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Cell Cycle and Cell Division

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Presentation on theme: "Cell Cycle and Cell Division"— Presentation transcript:

1 Cell Cycle and Cell Division
CST Review PowerPoint

2 Cell Division - Somatic (Body) cells are produced through mitosis while gametes (sex cells) are produced through meiosis. Mitosis conserves chromosome number while meiosis produce daughter cells with half the chromosome number of the parent cell. Mitosis involves one division while meiosis involves two divisions (Meiosis I and Meiosis II).

3 Chromosomes -Chromosomes occur in pairs in somatic cells.
-When a cell has the full set of chromosomes, it is described as diploid (2n), and when it has half, it is described as haploid (n). - Egg and sperm cells (pollen grains as well) are haploid cells.

4 More about chromosomes…
-This is a duplicated chromosome. -The chromosome is a complex of DNA and protein. -The centromere (not always centrally-located) holds the sister chromatids together. Chromosomes are only visible as discrete structures during cell division.

5 The Cell Cycle -A cell goes through a cycle of growth and division.
-The life cycle of a cell is called the cell cycle. Please go through each stage of the cell cycle using the diagram…

6 Cell Cycle Stages G1 phase. Metabolic changes prepare the cell for division. At a certain point - the restriction point - the cell is committed to division and moves into the S phase. S phase. DNA synthesis replicates the genetic material. Each chromosome now consists of two sister chromatids. G2 phase. Metabolic changes assemble the cytoplasmic materials necessary for mitosis and cytokinesis. M phase. A nuclear division (mitosis) followed by a cell division (cytokinesis). The period between mitotic divisions - that is, G1, S and G2 - is known as interphase.

7 Mitosis -The parent cell that is prepared for mitosis has duplicated chromosomes. -At prophase, the nuclear membrane breaks down, while the chromosomes shorten and thicken). The other structures important for mitosis are also forming (i.e. the centrioles).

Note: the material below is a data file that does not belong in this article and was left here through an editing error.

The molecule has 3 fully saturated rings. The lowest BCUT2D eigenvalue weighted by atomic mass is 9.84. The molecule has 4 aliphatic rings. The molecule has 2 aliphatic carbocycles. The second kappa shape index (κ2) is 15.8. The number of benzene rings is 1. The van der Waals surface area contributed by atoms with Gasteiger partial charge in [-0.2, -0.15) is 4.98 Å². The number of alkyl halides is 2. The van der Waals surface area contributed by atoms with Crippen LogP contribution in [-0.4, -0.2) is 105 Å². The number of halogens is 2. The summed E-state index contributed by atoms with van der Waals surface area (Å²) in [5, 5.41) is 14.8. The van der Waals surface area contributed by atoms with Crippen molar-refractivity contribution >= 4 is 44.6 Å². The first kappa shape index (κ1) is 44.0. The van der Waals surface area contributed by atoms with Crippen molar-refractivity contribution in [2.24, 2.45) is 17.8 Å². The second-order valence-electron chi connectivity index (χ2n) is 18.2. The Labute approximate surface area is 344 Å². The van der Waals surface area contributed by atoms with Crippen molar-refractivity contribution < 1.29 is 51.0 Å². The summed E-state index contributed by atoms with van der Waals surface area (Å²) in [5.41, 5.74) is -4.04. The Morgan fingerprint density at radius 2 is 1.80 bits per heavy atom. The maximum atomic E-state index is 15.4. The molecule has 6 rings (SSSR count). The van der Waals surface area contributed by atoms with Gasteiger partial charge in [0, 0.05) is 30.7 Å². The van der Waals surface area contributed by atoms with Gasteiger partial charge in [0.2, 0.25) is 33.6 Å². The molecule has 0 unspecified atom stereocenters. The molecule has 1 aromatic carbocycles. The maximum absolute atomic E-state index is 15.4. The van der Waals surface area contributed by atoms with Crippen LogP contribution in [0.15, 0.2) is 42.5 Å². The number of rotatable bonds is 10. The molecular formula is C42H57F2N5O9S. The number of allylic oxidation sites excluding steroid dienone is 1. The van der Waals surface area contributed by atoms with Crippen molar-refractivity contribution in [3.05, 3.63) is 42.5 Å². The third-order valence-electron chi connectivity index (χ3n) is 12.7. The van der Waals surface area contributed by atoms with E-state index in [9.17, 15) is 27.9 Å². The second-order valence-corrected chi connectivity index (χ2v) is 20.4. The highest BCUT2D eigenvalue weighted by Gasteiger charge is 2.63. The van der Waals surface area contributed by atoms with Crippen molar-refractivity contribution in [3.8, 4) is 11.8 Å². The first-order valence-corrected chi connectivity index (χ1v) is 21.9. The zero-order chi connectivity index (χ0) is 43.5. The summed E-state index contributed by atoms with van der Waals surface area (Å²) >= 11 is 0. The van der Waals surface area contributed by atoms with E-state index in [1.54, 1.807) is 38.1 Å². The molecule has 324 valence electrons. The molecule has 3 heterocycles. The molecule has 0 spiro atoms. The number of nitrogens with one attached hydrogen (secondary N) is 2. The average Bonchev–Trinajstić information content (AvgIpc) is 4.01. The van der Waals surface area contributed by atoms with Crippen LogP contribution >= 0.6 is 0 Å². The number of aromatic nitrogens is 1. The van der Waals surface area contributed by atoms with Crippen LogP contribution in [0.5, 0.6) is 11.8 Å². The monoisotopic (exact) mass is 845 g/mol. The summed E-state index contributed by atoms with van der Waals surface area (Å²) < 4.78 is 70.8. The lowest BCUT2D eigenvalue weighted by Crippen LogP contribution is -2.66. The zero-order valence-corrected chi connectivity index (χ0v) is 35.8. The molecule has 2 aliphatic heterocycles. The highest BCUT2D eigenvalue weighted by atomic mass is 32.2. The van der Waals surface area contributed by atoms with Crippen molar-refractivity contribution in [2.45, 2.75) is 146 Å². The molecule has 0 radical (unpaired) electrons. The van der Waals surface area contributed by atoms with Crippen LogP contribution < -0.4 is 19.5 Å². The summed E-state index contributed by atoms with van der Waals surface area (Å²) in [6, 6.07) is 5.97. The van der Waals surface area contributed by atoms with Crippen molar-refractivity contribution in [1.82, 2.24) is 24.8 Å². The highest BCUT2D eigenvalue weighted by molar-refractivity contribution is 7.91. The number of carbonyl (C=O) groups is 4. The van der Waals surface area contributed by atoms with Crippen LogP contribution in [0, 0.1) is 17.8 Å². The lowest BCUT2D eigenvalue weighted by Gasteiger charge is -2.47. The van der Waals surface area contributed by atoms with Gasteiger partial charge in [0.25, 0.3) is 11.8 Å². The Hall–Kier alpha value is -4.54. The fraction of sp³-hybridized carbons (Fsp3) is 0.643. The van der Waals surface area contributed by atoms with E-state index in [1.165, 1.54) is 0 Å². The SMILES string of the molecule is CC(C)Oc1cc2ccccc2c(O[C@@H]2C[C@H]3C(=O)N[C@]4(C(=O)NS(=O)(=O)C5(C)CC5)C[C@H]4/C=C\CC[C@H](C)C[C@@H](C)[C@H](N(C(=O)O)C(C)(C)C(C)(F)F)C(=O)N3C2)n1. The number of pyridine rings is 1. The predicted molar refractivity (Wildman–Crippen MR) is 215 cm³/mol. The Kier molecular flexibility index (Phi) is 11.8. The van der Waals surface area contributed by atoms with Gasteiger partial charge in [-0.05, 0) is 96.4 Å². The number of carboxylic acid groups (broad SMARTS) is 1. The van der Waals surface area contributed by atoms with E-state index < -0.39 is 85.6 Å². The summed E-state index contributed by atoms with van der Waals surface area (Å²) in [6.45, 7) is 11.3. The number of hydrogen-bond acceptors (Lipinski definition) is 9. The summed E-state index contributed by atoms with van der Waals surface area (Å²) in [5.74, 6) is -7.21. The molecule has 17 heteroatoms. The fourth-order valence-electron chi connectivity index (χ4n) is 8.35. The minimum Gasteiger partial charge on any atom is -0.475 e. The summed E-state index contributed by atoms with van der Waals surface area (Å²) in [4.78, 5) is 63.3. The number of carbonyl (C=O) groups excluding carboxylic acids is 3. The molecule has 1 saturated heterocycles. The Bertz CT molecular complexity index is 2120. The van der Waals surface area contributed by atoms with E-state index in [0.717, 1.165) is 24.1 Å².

8 Mitosis, continued… Metaphase- The mitotic spindle apparatus has now formed. The chromosomes are lined up along the cell's equator, also known as the equatorial plate, and are attached to the mitotic spindle apparatus via microtubules. Anaphase - The newly formed chromosomes are pulled toward opposite poles of the cell.

9 Telophase The chromosome have finished their migration to the poles and the mitotic structures breakdown. The plasma membrane of the cell pinches down along the equator creating two separate cells (similar to twisting a long balloon and forcing it to pinch in the middle). At this time, the chromosomes become indistinct (as they are during Interphase), the nuclear membrane forms again and the nucleolus reappears. In plant cells, ‘pinching’ does not occur; a cell plate forms instead. Cleavage Furrow To remember the stages: “I Prefer Milk and Tea” IPMAT Cell Plate

10 I Prefer Milk and Tea! Prophase Interphase Metaphase Anaphase

11 Meiosis Meiosis I is when a diploid cell produces two haploid cells.
Meiosis is the type of cell division by which sex cells (eggs and sperm) are produced. Meiosis involves a reduction in the amount of genetic material. Meiosis comprises two successive nuclear divisions with only one round of DNA replication. Meiosis I is when a diploid cell produces two haploid cells. Meiosis II involves separation of chromatids and the production of four haploid cells. Meiosis II is just like mitosis.

12 Homologous Chromosomes
In diploid cells, chromosomes can be arranged in pairs. Each homologous pair is similar in size and gene locations. The sex chromosomes are an exception.

13 Crossing-over during synapsis (Prophase I) is important because it gives rise to greater genetic variation in the sex cells formed.

14 Another Look: Crossing Over
During tetrad formation, homologous chromosomes may swap genes. Crossing over produces chromosomes with new combinations of genes—and offspring, called recombinants, with new combinations of traits not seen in either parent. Generally the closer two genes are on a chromosome, the less likely they are to be separated by crossing over. Synapsis and crossing over occur only in meiosis.

15 At the end of Meiosis II, each of the four haploid cells contain half the number of chromosomes present in the parent cell. These chromosomes are unduplicated.

16 Polar bodies degenerate.
Oogenesis -Egg formation happens inside ovaries. -Primary oocytes (2n) divide through Meiosis I to form haploid secondary oocytes. -Secondary oocytes undergo Meiosis II during fertilization. -Cytokinesis is unequal in both Meiosis I and II, leading to three very small polar bodies, and one large ovum. Polar bodies degenerate.

17 Spermatogenesis -is sperm production. -occurs inside the male testes.
-involves meiosis. -Starting at puberty, a male will produce literally millions of sperm every single day for the rest of his life.

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